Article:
Exploring a best practice approach to operability and maintainability of low carbon buildings in the UK

Frank, Owajionyi L. (2014) Exploring a best practice approach to operability and maintainability of low carbon buildings in the UK. PhD thesis, University of Nottingham.

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Growth in technological advancement was to humanity a mixed blessing. While it provided comfort and improved quality of life, it also increased the demand for energy to drive them. This increase in energy usage, particularly from fossil fuel sources is widely understood to be responsible for the critical environmental problems in the world (Climate Change). Mitigating and adapting to this anthropogenic induced consequence created the need for varying innovative and new low carbon and renewable technologies which are gradually replacing the traditional high fossil fuel driven systems in buildings.

Presently in the UK, every new building is expected to be low carbon and energy efficient; operated in such a manner as to use no more fuel and power than is reasonable in the circumstances. However, it is widely believed that construction underperforms in terms of capacity to deliver value. Clients and end-users of these buildings appear not to be getting long term value for their investments. Much attention has also not been given to how these new and innovative technologies can be operated and maintained long into the future. Recent researches also underpin the fact that the wide information gap existing between designers and building end-users is one of the factors responsible for the underperformance.

This research therefore sought to explore a best practice approach that could bridge this information gap, and ensure that low carbon buildings are efficiently operated and maintained long into the future, particularly as the UK built environment moves closer to its zero carbon targets of 2016 and 2019. The research methodology involved triangulation (a mixed-method research approach), thus maximising the chances of benefiting from the strength of each of qualitative and quantitative methods. Interviews, surveys and case studies were employed. Post occupancy evaluation method was also used for the key case study.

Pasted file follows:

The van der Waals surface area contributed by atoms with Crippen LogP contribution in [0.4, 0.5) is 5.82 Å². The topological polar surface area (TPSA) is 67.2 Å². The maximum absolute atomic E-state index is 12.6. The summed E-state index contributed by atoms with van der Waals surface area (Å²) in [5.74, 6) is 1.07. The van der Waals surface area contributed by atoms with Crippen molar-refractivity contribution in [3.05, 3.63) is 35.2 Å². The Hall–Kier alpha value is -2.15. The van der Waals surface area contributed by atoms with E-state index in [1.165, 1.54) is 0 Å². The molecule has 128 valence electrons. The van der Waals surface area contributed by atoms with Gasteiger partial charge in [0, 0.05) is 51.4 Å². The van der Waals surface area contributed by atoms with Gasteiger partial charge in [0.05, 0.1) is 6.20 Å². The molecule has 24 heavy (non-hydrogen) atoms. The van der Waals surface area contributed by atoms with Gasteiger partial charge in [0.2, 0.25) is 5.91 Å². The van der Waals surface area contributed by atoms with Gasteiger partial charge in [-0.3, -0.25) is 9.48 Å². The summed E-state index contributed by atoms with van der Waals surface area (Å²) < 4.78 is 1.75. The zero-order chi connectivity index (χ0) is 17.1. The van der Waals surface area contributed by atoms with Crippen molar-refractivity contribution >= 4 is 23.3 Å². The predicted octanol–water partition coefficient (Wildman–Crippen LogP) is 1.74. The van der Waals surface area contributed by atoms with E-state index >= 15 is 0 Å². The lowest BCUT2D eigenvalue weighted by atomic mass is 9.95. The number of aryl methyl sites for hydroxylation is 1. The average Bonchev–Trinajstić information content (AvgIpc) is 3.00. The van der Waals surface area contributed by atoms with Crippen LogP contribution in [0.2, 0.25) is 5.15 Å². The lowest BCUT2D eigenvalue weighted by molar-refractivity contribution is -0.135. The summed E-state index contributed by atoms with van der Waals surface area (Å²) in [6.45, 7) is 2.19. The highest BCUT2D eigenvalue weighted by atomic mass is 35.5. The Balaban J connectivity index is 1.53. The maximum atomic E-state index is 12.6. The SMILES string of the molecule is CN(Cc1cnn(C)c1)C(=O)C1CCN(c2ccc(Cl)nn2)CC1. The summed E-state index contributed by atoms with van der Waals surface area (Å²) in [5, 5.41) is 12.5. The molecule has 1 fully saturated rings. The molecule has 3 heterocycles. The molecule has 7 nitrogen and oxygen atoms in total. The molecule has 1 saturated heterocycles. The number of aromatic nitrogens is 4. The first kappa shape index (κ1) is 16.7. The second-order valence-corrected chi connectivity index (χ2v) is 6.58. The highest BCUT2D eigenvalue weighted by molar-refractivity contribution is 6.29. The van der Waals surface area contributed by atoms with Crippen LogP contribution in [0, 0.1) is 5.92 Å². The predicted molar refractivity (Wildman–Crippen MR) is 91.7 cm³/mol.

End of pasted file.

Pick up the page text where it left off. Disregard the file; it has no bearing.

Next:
Findings indicate that there is a need for change in the way low carbon buildings are delivered to the end-users; that a properly prepared operation and maintenance (O&M) manual is indispensable in the effective and efficient operation and maintenance of low carbon buildings, and that it will be good practice to bring in the O&M team early to the design process. The study also suggested that designers be required to prove ‘life-cycle operability and maintainability’ of their designs before they are constructed. To ensure this desired cultural and process change in project delivery, a Maintainability and Operability Integrated (OMI) Design and Construction Process Model is proposed. The model was developed using the proposed RIBA 2013 revised Outline Plan of Work and drawing lessons from the New Product Development (NPD) process used by the manufacturing sector and other construction industry models.

A validation test was conducted by means of a focus group, populated by top management officials of the University of Nottingham Estates Office, which has been actively involved in the procurement and management of myriads of low carbon buildings. Feedbacks from the validation test indicate that the proposed OMI Process Model was a well thought out idea which is practicable and capable of addressing the shortfall within the existing processes to deal with the O&M issues raised by the use of new and innovative low carbon technologies.

Item Type: Thesis (University of Nottingham only) (PhD)
Supervisors: Riffat, S.B.
Omer, S.
Keywords: Sustainable buildings, Operation and maintenance, Maintainability and Operability Integrated Design and Construction Process Model
Subjects: T Technology > TH Building construction
Faculties/Schools: UK Campuses > Faculty of Engineering
UK Campuses > Faculty of Engineering > Built Environment
Item ID: 13923
Depositing User: EP, Services
Date Deposited: 25 Nov 2014 13:23
Last Modified: 15 Dec 2017 04:33
URI: https://eprints.nottingham.ac.uk/id/eprint/13923

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